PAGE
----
While part of me kind of wants to commend Margaret Brooks for her passion, it’s terribly saddening that it manifests in the ways it does and I cannot in good conscience do so. We shouldn’t stand for the bullying of youth, and we should also not stand for the bullying of adults at the hands of other adults. Obviously, if you’re working toward social justice and not ruffling feathers, you’re not making big enough waves (to, uh, mix some metaphors there), but man—the repercussions aren’t pretty, and we need to change that.

boston snow

Pictured here: the Snowpocalypse that’s as cold as the attitude from Donna Hughes.

It’s not like we haven’t reached out to Ms. Brooks, either. We’ve personally invited her and her crew to our events, and extended olive branches in the spirit of dialogue both online and in person, and none of them have been acknowledged or even accepted. In fact, we’ve been pretty straightforward and transparent in all our dealings. To her credit, I guess, she DID shake my hand once? This is when I was trying to show her I was a real person and not some nameless undergrad she could just bully without having to ever face. That is more than I can say for Donna Hughes (a professor of Women’s Studies at the University of Rhode Island—how appropriate, right?), who very much did not shake my hand when I greeted her and gave me a cold shoulder of Boston weather proportions. It was pretty epic. But I digress.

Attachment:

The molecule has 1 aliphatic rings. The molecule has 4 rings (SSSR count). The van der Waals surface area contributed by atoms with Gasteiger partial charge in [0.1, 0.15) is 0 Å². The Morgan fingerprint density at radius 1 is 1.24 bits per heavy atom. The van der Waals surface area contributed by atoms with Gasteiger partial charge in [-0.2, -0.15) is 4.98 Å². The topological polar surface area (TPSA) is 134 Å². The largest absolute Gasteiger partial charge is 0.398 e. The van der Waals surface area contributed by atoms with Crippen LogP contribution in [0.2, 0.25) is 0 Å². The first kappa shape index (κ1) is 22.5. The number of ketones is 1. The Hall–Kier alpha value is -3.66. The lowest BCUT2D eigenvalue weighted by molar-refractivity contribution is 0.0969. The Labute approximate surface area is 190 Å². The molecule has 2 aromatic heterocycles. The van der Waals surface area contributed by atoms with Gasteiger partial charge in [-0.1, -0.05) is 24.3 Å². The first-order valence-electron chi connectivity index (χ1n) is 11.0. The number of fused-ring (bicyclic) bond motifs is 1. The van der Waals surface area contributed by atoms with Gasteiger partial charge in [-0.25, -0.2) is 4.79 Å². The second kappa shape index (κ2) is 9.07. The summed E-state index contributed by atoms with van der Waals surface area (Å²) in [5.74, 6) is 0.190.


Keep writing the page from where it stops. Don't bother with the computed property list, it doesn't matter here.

Margaret Brooks is the same person who (along with Donna Hughes and Melanie Shapiro) tried to get a slew of events (including KFAPVD) I organized at Brown University canceled while I was an undergraduate. This is the cohort that misrepresented SO many things about the work the Sexual Health Education & Empowerment Council (SHEEC) at Brown and The CSPH were doing. This is the person that sent countless emails to Brown’s administration (including the President) warning them of the “dangers” of these events, blatantly spread inaccurate/misleading information, and wrote bulletins claiming that we were to blame for a spike in young RI men contracting HIV. This is one of the people that made my time at Brown tough for a while, and made me have to watch my back really carefully.